Pierce City residents and officials have found themselves intensely at odds or respectfully supporting each other since the mayoral election, a political posturing that should ultimately unveil the true soul of the city.
Sparks began to fly around the mayoral election, as two-term incumbent Kenny Smith was challenged by newcomer Edward Golubski, a local businessman and landlord. He campaigned for change, which obviously resonated with voters, as he won a substantial victory, 161 votes to 82 (66%).
Golubski did so despite the difficulties of having his residence in one place within the city limits or another just outside the city limits, and an issue that only a court could now resolve since that time. he took the oath.
His term as mayor began with as many fireworks as his campaign suggested. At his first meeting, he stopped repairs at the municipal pool for a personal contact to come and review, and he asked to file an annual budget reconciliation, which was required by state law.
A month later, allegations of poor accounting led to the city clerk being furloughed – after an attempt to fire her outright – and many city department heads threatened to quit.
When the dust settled, city attorney Darlene Parrigon tendered a resignation, but if she’s successful in her bid for Lawrence County prosecutor, it would have come anyway. Shelly Flummerfelt, a utility clerk, resigned immediately in May.
Police Chief Mike Abramovitz decided to stay on, although Golubski tried to appoint Amber Patrick to his post instead.
This month things got more business as usual, although Verona Mayor Joseph Heck voiced an opinion some didn’t want to hear, but others trumpeted.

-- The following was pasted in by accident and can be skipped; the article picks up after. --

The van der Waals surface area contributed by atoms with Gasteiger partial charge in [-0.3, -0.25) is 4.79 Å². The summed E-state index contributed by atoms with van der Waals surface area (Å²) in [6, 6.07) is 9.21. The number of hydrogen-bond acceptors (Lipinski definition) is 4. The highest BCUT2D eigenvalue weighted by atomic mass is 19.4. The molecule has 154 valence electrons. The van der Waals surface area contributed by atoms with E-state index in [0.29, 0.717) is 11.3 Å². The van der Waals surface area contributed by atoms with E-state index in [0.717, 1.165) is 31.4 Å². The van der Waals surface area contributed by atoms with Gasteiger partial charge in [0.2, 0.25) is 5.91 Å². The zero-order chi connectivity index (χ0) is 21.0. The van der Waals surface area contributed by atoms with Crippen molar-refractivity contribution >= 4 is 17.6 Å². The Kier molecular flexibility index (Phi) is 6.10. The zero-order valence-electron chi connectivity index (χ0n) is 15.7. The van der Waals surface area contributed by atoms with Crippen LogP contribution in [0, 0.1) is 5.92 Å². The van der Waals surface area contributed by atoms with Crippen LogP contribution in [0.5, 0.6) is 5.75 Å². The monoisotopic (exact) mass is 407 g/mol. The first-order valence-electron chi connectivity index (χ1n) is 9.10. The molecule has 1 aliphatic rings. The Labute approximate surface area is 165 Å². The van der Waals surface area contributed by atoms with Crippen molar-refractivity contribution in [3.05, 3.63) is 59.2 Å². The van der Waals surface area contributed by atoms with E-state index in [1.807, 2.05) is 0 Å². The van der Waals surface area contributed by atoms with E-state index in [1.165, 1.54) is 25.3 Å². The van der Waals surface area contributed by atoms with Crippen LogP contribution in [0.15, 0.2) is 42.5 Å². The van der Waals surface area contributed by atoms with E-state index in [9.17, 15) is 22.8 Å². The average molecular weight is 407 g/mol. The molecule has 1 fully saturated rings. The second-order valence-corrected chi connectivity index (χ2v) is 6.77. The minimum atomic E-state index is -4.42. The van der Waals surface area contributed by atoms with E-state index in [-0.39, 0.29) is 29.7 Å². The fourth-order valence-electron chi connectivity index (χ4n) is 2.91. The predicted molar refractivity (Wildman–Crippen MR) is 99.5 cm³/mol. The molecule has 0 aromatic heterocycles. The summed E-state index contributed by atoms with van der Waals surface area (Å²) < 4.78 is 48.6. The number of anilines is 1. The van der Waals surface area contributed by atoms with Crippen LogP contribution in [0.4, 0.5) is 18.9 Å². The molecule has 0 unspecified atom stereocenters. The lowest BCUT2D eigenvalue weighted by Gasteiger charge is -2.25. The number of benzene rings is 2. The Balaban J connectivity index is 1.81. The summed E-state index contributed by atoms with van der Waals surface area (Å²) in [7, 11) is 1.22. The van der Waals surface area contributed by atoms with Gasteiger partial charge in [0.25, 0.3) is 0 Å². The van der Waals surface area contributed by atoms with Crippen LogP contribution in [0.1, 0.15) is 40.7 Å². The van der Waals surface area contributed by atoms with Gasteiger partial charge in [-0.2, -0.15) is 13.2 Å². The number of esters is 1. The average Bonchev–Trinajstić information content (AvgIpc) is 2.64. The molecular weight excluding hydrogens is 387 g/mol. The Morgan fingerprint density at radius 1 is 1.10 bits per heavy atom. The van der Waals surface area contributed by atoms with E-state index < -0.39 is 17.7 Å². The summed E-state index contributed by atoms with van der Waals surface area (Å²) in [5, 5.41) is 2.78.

In the context of official business, meeting attendance is on the rise. Many townspeople have taken action, forming a group and organizing town halls.
One of them was set for Thursday, and I’m very interested to see the resulting report.
That’s what I’ve learned about Pierce City over the years. The townspeople are more interested than most in municipal politics. Some of this can go back to the city’s history, most recently the May 2003 tornado.
Disasters like this are terrible, but when a city rebuilds brick and mortar, it strengthens the hearts of its residents and gives an even greater sense of place.
Passion never fails in Pierce City.
The question this time is, where will it lead? As with any public servant, I hope Golubski will succeed.
A key to this will be his tenacity, but other keys will be accepting help and compromising if necessary. The same applies to the council and the groups of inhabitants.
Not everyone will be happy. Find what works best and follow it, and don’t mix your personal feelings with running the business of the town.
The tension in Pierce City politics is temporary, but the spirit of the city will extend far beyond this council or this mayor.
As journalists, we are usually one of the few who regularly attend city council or school board meetings. It is encouraging to see so many Pierce City residents intimately involved and developing action plans.
Over the next few months, I hope these ideas and changes come to fruition, that the soul of the city shines and shines brightly.
Kyle Troutman has been editor of the Monett Times since 2014. In 2017, he was named William E. James/Missouri Outstanding Young Journalist for daily newspapers. He can be reached at 417-235-3135 or [email protected]
“Not everyone will be happy. Find what works best and follow it, and don’t mix your personal feelings with running the business of the city.